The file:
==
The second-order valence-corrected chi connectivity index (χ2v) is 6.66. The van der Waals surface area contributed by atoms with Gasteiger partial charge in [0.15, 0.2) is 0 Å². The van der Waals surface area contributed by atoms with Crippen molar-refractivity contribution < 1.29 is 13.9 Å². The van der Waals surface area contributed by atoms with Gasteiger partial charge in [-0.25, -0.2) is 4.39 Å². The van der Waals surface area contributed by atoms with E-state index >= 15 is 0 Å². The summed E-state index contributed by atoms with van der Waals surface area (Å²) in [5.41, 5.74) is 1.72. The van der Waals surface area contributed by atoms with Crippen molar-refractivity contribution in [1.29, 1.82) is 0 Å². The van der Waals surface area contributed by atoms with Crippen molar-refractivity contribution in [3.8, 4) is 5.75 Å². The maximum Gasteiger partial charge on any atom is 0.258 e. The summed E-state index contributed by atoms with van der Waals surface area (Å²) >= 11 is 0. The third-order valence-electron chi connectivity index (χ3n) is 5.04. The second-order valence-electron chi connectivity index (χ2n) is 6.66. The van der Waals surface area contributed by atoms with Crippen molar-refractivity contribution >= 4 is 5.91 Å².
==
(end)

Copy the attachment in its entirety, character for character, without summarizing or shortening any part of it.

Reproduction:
The second-order valence-corrected chi connectivity index (χ2v) is 6.66. The van der Waals surface area contributed by atoms with Gasteiger partial charge in [0.15, 0.2) is 0 Å². The van der Waals surface area contributed by atoms with Crippen molar-refractivity contribution < 1.29 is 13.9 Å². The van der Waals surface area contributed by atoms with Gasteiger partial charge in [-0.25, -0.2) is 4.39 Å². The van der Waals surface area contributed by atoms with E-state index >= 15 is 0 Å². The summed E-state index contributed by atoms with van der Waals surface area (Å²) in [5.41, 5.74) is 1.72. The van der Waals surface area contributed by atoms with Crippen molar-refractivity contribution in [1.29, 1.82) is 0 Å². The van der Waals surface area contributed by atoms with Crippen molar-refractivity contribution in [3.8, 4) is 5.75 Å². The maximum Gasteiger partial charge on any atom is 0.258 e. The summed E-state index contributed by atoms with van der Waals surface area (Å²) >= 11 is 0. The third-order valence-electron chi connectivity index (χ3n) is 5.04. The second-order valence-electron chi connectivity index (χ2n) is 6.66. The van der Waals surface area contributed by atoms with Crippen molar-refractivity contribution >= 4 is 5.91 Å².